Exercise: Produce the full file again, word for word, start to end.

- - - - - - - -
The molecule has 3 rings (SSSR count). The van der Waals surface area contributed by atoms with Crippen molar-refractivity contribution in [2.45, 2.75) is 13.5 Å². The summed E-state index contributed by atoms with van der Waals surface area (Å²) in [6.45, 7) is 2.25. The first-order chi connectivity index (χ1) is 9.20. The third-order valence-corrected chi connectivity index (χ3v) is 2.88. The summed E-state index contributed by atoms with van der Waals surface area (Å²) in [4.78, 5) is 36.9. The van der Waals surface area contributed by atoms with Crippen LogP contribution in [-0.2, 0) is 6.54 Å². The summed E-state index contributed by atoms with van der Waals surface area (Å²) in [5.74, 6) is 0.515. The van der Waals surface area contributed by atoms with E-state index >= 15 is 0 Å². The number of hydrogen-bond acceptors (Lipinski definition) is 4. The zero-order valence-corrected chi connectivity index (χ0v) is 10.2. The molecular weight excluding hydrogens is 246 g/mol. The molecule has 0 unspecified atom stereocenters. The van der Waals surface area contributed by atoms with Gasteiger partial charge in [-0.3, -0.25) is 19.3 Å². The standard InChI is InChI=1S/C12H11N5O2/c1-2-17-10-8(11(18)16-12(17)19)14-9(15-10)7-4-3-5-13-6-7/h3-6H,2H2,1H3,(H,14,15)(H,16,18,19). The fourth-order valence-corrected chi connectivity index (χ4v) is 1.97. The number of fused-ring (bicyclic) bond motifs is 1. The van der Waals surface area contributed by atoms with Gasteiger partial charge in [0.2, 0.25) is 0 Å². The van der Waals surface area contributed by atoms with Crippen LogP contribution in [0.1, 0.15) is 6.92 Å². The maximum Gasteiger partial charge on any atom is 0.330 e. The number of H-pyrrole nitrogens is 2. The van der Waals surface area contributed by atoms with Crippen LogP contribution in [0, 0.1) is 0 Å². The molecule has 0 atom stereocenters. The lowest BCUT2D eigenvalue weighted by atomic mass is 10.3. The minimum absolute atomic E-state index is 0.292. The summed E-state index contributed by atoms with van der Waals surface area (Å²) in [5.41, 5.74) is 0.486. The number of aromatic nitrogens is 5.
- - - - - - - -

The molecule has 3 rings (SSSR count). The van der Waals surface area contributed by atoms with Crippen molar-refractivity contribution in [2.45, 2.75) is 13.5 Å². The summed E-state index contributed by atoms with van der Waals surface area (Å²) in [6.45, 7) is 2.25. The first-order chi connectivity index (χ1) is 9.20. The third-order valence-corrected chi connectivity index (χ3v) is 2.88. The summed E-state index contributed by atoms with van der Waals surface area (Å²) in [4.78, 5) is 36.9. The van der Waals surface area contributed by atoms with Crippen LogP contribution in [-0.2, 0) is 6.54 Å². The summed E-state index contributed by atoms with van der Waals surface area (Å²) in [5.74, 6) is 0.515. The van der Waals surface area contributed by atoms with E-state index >= 15 is 0 Å². The number of hydrogen-bond acceptors (Lipinski definition) is 4. The zero-order valence-corrected chi connectivity index (χ0v) is 10.2. The molecular weight excluding hydrogens is 246 g/mol. The molecule has 0 unspecified atom stereocenters. The van der Waals surface area contributed by atoms with Gasteiger partial charge in [-0.3, -0.25) is 19.3 Å². The standard InChI is InChI=1S/C12H11N5O2/c1-2-17-10-8(11(18)16-12(17)19)14-9(15-10)7-4-3-5-13-6-7/h3-6H,2H2,1H3,(H,14,15)(H,16,18,19). The fourth-order valence-corrected chi connectivity index (χ4v) is 1.97. The number of fused-ring (bicyclic) bond motifs is 1. The van der Waals surface area contributed by atoms with Gasteiger partial charge in [0.2, 0.25) is 0 Å². The van der Waals surface area contributed by atoms with Crippen LogP contribution in [0.1, 0.15) is 6.92 Å². The maximum Gasteiger partial charge on any atom is 0.330 e. The number of H-pyrrole nitrogens is 2. The van der Waals surface area contributed by atoms with Crippen LogP contribution in [0, 0.1) is 0 Å². The molecule has 0 atom stereocenters. The lowest BCUT2D eigenvalue weighted by atomic mass is 10.3. The minimum absolute atomic E-state index is 0.292. The summed E-state index contributed by atoms with van der Waals surface area (Å²) in [5.41, 5.74) is 0.486. The number of aromatic nitrogens is 5.